Civilization on a Fault Line

I used to be a science writer for a California newspaper, where I learned to think of the ground beneath my feet as something alive. It crawled and shivered, stretched and quaked. It was the thin, wrinkled skin of an A.D.D. planet, whose muscles and bones constantly twitched beneath it.

In California — as opposed to the relatively placid terrain of Wisconsin, where I now live — it’s impossible to miss that reality. The great San Andreas fault, where the Pacific and North American plates meet, slowly rumbles its way along the western edge of the state. The fault slides and catches, builds up pressure and then releases that pressure along smaller adjacent faults. Residents and scientists alike play a waiting game in California, uneasily trying to foretell when the big fault itself will go, setting off another geologic convulsion like the one that destroyed San Francisco in 1906.

At one meeting of seismologists I attended, the organizers strung a banner across the front of the conference room with a quotation attributed to the historian Will Durant: “Civilization exists by geological consent, subject to change without notice.” I’ve always liked that line — its rebuttal of our natural hubris, our assumption that we inevitably lord over this small sphere in one of our galaxy’s lesser solar systems.

Durant, writing with his wife, Ariel, came back to this point again in “The Lessons of History,” drawing this time on a Biblical analogy: “To the geologic eye all the surface of the earth is a fluid form, and man moves upon it as insecurely as Peter walking on the waves to Christ.” Again, the Durants hit the right note because a crushing earthquake — like the one that devastated Haiti on Tuesday — brings with it a Biblical, a Homeric, epic sense of the world gone wrong.

Surely, you think, we should be able to rely on rock. A country like Haiti, already battered enough by circumstance, should be able to find safety in solid ground. Somehow it should be so, even though our planet proves that wrong again and again. Remember the 2008 earthquake in Sichuan Province in eastern China, which left more than 88,000 people dead or missing? The Indonesian earthquake of 2006, which killed more than 6,000 people?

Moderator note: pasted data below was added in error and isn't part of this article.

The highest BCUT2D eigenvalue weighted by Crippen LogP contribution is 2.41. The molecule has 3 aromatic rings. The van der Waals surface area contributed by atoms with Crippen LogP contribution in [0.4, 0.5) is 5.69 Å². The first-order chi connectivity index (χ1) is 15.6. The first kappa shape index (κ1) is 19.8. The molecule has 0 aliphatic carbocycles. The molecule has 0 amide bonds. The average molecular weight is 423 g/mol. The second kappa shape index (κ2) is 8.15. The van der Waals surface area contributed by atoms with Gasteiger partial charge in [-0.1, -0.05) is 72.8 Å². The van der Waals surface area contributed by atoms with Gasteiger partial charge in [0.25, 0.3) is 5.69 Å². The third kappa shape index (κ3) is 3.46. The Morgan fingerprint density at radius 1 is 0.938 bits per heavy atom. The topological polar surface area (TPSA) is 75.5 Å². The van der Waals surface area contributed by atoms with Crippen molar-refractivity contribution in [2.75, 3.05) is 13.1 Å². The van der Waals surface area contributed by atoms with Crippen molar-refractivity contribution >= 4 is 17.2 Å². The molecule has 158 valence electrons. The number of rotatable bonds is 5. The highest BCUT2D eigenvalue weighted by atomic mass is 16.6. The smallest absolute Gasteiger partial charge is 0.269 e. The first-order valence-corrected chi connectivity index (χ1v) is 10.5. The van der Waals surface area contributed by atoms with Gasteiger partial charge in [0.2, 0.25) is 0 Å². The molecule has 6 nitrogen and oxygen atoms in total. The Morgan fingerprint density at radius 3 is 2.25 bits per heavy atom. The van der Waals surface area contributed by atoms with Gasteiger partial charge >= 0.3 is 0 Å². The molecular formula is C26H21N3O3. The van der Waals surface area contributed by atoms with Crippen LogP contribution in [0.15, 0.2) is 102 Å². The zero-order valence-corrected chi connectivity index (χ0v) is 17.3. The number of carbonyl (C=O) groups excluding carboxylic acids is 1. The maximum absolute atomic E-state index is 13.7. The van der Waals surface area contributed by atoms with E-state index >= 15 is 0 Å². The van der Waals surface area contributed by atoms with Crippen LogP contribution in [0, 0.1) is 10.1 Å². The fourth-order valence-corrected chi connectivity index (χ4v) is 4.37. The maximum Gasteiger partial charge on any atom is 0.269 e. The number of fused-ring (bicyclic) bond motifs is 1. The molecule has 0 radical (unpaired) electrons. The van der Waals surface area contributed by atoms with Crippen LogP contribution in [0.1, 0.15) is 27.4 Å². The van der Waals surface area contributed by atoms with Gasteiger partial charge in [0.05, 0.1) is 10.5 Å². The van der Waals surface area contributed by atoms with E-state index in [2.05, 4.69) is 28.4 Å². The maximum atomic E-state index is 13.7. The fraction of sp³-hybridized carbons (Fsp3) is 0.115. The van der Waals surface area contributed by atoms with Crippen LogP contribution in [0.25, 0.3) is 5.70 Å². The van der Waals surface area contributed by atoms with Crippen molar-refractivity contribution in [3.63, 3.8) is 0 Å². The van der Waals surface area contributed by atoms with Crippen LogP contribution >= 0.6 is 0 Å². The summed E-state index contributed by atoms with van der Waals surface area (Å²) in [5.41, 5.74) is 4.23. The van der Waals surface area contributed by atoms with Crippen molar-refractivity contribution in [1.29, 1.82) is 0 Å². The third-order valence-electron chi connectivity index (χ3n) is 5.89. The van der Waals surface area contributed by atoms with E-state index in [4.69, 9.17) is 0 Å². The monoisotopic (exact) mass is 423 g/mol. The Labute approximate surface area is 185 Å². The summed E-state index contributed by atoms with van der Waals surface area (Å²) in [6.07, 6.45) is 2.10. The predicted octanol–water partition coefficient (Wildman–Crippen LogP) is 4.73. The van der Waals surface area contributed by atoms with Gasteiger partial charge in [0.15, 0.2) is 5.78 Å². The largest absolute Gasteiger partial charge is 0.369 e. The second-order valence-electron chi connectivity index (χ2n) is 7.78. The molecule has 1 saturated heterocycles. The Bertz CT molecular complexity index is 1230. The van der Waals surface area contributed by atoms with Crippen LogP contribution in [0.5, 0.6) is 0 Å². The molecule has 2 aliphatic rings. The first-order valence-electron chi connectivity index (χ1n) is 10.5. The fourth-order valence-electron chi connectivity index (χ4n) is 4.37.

Haiti is situated along a strike-slip fault between two great plates of the earth’s crust, just like the San Andreas of California. The word fault does not imply a mistake. Nor does it suggest a stationary crack in the earth’s crust. In geology, the word “fault” implies motion. Beneath the thin outer skin on which we stake our lives, our planet flexes its muscles. The hot magma that lies below, the liquid minerals and metals that swirl around the earth’s core, conspire to keep the surface moving. The crustal plates, which cover the planet’s surface like a great rocky jigsaw puzzle, push against, under and over one another. All with the slowness, and the inevitability, of geologic time.

The great continental and oceanic plates of crust are always moving, rubbing, rearranging the bedrock of our lives. The motion is too slow to catch our attention except when it becomes erratic. Strike-slip faults tend to get stuck as they slide against each other, one jagged section catching on another. They grind slowly onward though, moved relentlessly by that underground current, eventually breaking the hold, setting off the reverberations of a quake. It’s been more than 100 years since the San Andreas broke in a spectacular way, more than 200 since the Enriquillo-Plantain Garden Fault, the one adjacent to Haiti, did so. It takes time for even the earth to build up to a catastrophe.

Although we have used that time to learn the mechanics of earthquakes, we are still a long way from being able to predict them. The territory is too large, the hidden influences buried too deep. The United States Geological Survey, for instance, has long focused prediction research on an earthquake-prone section of the San Andreas, near the central California town of Parkfield. From 1857 to 1966, moderate earthquakes rattled Parkfield every 20 to 30 years. The survey forecast the next to occur before 1993. It came in 2004, a tremor registering 6.0. Geologists have been watching the fault region for 25 years now. More than 175 papers have been published on observations at Parkfield. When I read through them, they seem to all reach the same conclusion: we live on a very tricky planet, unstable, restless and, yes, still unpredictable.

But they also offer insights into the subterranean world that — we hope — will move us a little closer to predicting danger. We do know how to engineer buildings with a greater degree of earthquake safety. But that takes money, commitment and a rigorous standard of government regulation and inspection. It shouldn’t be surprising that a state like California has imposed safety measures while Haiti, long an impoverished and disorganized country, has struggled. I’m always heartened by international rescue efforts, like those in Haiti at the moment. But it would be even better if they were less necessary. Eventually, I hope, we will figure out a way to build an international coalition on building standards with some money behind it, able to invest in proactive safety measures.

After all, we’re together here, all of us clinging to the skin of this perilously active planet. At our best, we confront the risks as a global community. As Will Durant also pointed out, “Man, not the earth, makes civilization.”

Deborah Blum, a professor of science journalism at the University of Wisconsin and the author of the forthcoming The Poisoner’s Handbook: Murder and the Birth of Forensic Medicine in Jazz Age New York.